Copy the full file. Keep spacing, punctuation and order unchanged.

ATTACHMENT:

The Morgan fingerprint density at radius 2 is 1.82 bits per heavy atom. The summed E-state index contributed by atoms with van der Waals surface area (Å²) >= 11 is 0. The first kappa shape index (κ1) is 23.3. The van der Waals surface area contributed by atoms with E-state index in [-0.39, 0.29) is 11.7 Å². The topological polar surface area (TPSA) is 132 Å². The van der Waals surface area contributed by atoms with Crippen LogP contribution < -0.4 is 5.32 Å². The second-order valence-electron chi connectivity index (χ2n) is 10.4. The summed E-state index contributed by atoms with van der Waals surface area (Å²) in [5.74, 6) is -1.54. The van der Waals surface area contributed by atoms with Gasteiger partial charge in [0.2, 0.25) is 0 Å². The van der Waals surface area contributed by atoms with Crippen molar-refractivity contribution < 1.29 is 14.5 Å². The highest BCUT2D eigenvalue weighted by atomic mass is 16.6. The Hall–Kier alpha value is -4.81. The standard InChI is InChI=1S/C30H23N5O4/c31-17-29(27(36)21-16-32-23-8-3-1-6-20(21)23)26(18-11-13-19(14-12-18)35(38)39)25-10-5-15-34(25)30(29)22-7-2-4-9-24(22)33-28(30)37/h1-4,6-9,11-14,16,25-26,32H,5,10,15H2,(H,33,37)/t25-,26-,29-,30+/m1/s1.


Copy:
The Morgan fingerprint density at radius 2 is 1.82 bits per heavy atom. The summed E-state index contributed by atoms with van der Waals surface area (Å²) >= 11 is 0. The first kappa shape index (κ1) is 23.3. The van der Waals surface area contributed by atoms with E-state index in [-0.39, 0.29) is 11.7 Å². The topological polar surface area (TPSA) is 132 Å². The van der Waals surface area contributed by atoms with Crippen LogP contribution < -0.4 is 5.32 Å². The second-order valence-electron chi connectivity index (χ2n) is 10.4. The summed E-state index contributed by atoms with van der Waals surface area (Å²) in [5.74, 6) is -1.54. The van der Waals surface area contributed by atoms with Gasteiger partial charge in [0.2, 0.25) is 0 Å². The van der Waals surface area contributed by atoms with Crippen molar-refractivity contribution < 1.29 is 14.5 Å². The highest BCUT2D eigenvalue weighted by atomic mass is 16.6. The Hall–Kier alpha value is -4.81. The standard InChI is InChI=1S/C30H23N5O4/c31-17-29(27(36)21-16-32-23-8-3-1-6-20(21)23)26(18-11-13-19(14-12-18)35(38)39)25-10-5-15-34(25)30(29)22-7-2-4-9-24(22)33-28(30)37/h1-4,6-9,11-14,16,25-26,32H,5,10,15H2,(H,33,37)/t25-,26-,29-,30+/m1/s1.